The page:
heavy metal

A Gateway to Metal Resistance: Bacterial Response to Heavy Metal Toxicity in the Biological Environment

Published on: 3rd September, 2018

OCLC Number/Unique Identifier: 7893781761

Heavy metals and metalloids are dangerous because they have the tendency to bioaccumulate in biological organisms over a period of time. However, it is conceived that a number of phytochemical agents as well microorganism can act as heavy metal removing agent both from human beings and the environment surrounding. For instance, microbes are used for the removal of heavy metals from the water bodies including bacteria, fungi, algae and yeast. This review shows that bacteria can play an important role in understanding the uptake and potential removal behaviour of heavy metal ions. The bacteria are chosen based on their resistance to heavy metals (incl. their toxicities) and capacity of adsorbing them. Due to specific resistance transfer factors, cell impermeability is drastically inhibited by several ion (i.e. mercury, cadmium, cobalt, copper, arsenic) forms. Between these elements, free-ion cadmium and copper concentrations in the biological medium provide more accurate determination of metal concentrations that affect the bacteria, than with most of the other existing media. Metal toxicity is usually assessed by using appropriate metal ion chelators and adjusting pH factor. Bacteria and metals in the ecosystem can form synergistic or antagonistic relationships, supplying each other with nutrients or energy sources, or producing toxins to reduce growth and competition for limiting nutritional elements. Thus, this relation may present a more sustainable approach for the restoration of contaminated sources.
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Studies of Grafts in vegetables, an alternative for agricultural production under stress conditions: Physiological responses

Published on: 3rd January, 2018

OCLC Number/Unique Identifier: 7347068189

Vegetable production by grafting is a technique which it has made possible to resume agricultural soils which previously could not be produced due to stress generated by various abiotic factors, like a lack of water, stress by high or low temperatures, and or heavy metal contamination, among them. It has been documented and defined a number of graftings which they are tolerant to different factors; however, when it comes to auscultating information related to understand the molecular responses and observe what are the biochemical changes and physiological responses of grafted plants, it is dispersed. The current paper attempts to provide basic information documented on technique, addressing the molecular, biochemical and physiological responses, and thus get a clear perspective on the use of grafts, making this practice be used with most frequently by all its advantages.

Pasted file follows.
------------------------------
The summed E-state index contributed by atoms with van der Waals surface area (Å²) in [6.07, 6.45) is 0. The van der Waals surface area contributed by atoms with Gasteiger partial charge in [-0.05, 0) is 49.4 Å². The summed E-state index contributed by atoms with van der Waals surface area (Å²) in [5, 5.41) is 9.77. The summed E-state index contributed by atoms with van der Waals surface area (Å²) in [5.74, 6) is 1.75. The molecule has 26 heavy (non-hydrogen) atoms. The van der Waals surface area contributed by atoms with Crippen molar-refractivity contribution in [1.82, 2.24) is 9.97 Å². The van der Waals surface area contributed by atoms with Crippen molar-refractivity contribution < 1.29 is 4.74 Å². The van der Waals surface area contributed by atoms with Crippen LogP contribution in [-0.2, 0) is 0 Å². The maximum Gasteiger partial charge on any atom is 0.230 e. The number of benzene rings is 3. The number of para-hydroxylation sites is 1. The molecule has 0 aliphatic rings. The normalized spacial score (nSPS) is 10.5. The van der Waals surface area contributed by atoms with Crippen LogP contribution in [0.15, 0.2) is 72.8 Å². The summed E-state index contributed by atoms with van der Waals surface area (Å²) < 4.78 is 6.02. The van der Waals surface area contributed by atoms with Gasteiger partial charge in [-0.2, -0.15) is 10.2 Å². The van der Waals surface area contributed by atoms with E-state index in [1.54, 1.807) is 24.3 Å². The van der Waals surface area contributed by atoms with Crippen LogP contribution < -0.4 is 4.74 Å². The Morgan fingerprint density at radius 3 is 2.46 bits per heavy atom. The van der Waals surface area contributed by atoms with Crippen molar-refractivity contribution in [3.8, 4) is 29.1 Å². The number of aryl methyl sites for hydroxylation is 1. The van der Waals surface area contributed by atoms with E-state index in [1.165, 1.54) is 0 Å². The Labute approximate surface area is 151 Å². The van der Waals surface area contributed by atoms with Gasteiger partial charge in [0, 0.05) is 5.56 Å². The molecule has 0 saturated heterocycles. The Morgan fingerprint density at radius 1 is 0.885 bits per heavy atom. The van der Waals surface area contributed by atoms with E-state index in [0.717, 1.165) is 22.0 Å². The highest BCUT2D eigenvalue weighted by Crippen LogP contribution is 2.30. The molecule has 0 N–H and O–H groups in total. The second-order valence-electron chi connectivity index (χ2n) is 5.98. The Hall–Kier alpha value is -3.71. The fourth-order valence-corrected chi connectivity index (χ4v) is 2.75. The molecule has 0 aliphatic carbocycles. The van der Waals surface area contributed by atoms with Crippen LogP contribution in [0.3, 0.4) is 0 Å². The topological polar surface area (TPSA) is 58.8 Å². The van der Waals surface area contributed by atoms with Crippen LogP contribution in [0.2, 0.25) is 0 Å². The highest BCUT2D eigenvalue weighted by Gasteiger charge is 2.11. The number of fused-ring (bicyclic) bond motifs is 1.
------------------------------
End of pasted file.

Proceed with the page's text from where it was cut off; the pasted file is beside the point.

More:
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Effect of cement solidification on strength and leaching properties of Heavy Metals Contaminated Soil

Published on: 13th August, 2018

OCLC Number/Unique Identifier: 7844539292

This study investigated the effect of Portland cement on stabilization of heavy metal contaminated clayey soils that may give range of geo environemntal benefits. The absolute concentration of heavy metals: Lead (Pb), Zinc (Zn), Chromium (Cr), Cadmium (Cd) and Copper (Cu) were measured using an inductively coupled plasma atomic emission spectroscopy (ICP-AES). A series of laboratory scale experiments such as unconfined compression test (UCT), pH test and synthetic precipitation leaching procedure (SPLP) were performed to study the effects of curing time and cement content on the unconfined compressive strength (UCS) and leaching characteristics of heavy metals. According to results, excessive concentration of heavy metals are present in the topsoil of Shanghai Jiao Tong University (SJTU) among which Pb, Zn and Cd were most prominent. Other test results showed that the dry density of both C4 and C8 soil samples increases with curing time. Similarly the compressive strength (qu)of C4 and C8 samples at 21 d of curing increases by 40% (113 kPa-288 kPa) and 15% (745kPa-864 kPa) respectively, as compared to the 7 d of curing. Besides, the test results showed a prominent decrease in the leached concentration of heavy metals with increasing curing time.
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Simulating the dispersion of poisonous organic chemical compounds in wastewater treatment process through the active sludge method using the TOXChem model

Published on: 24th June, 2021

OCLC Number/Unique Identifier: 9124851637